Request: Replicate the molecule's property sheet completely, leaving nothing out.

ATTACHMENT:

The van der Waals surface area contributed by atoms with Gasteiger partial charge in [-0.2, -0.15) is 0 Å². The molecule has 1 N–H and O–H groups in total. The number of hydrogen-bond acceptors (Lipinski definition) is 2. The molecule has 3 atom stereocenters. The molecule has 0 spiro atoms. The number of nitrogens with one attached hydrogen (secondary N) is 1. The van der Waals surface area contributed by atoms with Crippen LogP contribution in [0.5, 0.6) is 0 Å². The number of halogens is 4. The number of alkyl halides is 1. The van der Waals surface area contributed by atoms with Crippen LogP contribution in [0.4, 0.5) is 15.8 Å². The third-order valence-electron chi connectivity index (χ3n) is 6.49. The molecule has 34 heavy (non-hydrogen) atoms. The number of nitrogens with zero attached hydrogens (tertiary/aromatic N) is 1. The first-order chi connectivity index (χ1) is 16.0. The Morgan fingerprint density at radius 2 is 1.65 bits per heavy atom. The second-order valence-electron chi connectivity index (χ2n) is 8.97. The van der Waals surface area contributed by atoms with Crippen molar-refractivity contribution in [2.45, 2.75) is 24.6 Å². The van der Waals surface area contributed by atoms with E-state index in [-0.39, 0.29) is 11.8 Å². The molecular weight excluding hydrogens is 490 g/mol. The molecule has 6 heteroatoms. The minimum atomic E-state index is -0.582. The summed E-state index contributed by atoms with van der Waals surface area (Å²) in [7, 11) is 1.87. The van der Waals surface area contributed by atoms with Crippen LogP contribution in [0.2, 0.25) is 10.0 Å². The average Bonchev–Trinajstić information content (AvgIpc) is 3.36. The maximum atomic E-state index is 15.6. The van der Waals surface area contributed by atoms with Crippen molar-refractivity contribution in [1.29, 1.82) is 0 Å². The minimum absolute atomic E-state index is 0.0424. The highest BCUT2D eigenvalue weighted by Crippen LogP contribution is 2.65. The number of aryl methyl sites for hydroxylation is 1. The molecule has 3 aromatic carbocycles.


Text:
The van der Waals surface area contributed by atoms with Gasteiger partial charge in [-0.2, -0.15) is 0 Å². The molecule has 1 N–H and O–H groups in total. The number of hydrogen-bond acceptors (Lipinski definition) is 2. The molecule has 3 atom stereocenters. The molecule has 0 spiro atoms. The number of nitrogens with one attached hydrogen (secondary N) is 1. The van der Waals surface area contributed by atoms with Crippen LogP contribution in [0.5, 0.6) is 0 Å². The number of halogens is 4. The number of alkyl halides is 1. The van der Waals surface area contributed by atoms with Crippen LogP contribution in [0.4, 0.5) is 15.8 Å². The third-order valence-electron chi connectivity index (χ3n) is 6.49. The molecule has 34 heavy (non-hydrogen) atoms. The number of nitrogens with zero attached hydrogens (tertiary/aromatic N) is 1. The first-order chi connectivity index (χ1) is 16.0. The Morgan fingerprint density at radius 2 is 1.65 bits per heavy atom. The second-order valence-electron chi connectivity index (χ2n) is 8.97. The van der Waals surface area contributed by atoms with Crippen molar-refractivity contribution in [2.45, 2.75) is 24.6 Å². The van der Waals surface area contributed by atoms with E-state index in [-0.39, 0.29) is 11.8 Å². The molecular weight excluding hydrogens is 490 g/mol. The molecule has 6 heteroatoms. The minimum atomic E-state index is -0.582. The summed E-state index contributed by atoms with van der Waals surface area (Å²) in [7, 11) is 1.87. The van der Waals surface area contributed by atoms with Crippen LogP contribution in [0.2, 0.25) is 10.0 Å². The average Bonchev–Trinajstić information content (AvgIpc) is 3.36. The maximum atomic E-state index is 15.6. The van der Waals surface area contributed by atoms with Crippen molar-refractivity contribution in [1.29, 1.82) is 0 Å². The minimum absolute atomic E-state index is 0.0424. The highest BCUT2D eigenvalue weighted by Crippen LogP contribution is 2.65. The number of aryl methyl sites for hydroxylation is 1. The molecule has 3 aromatic carbocycles.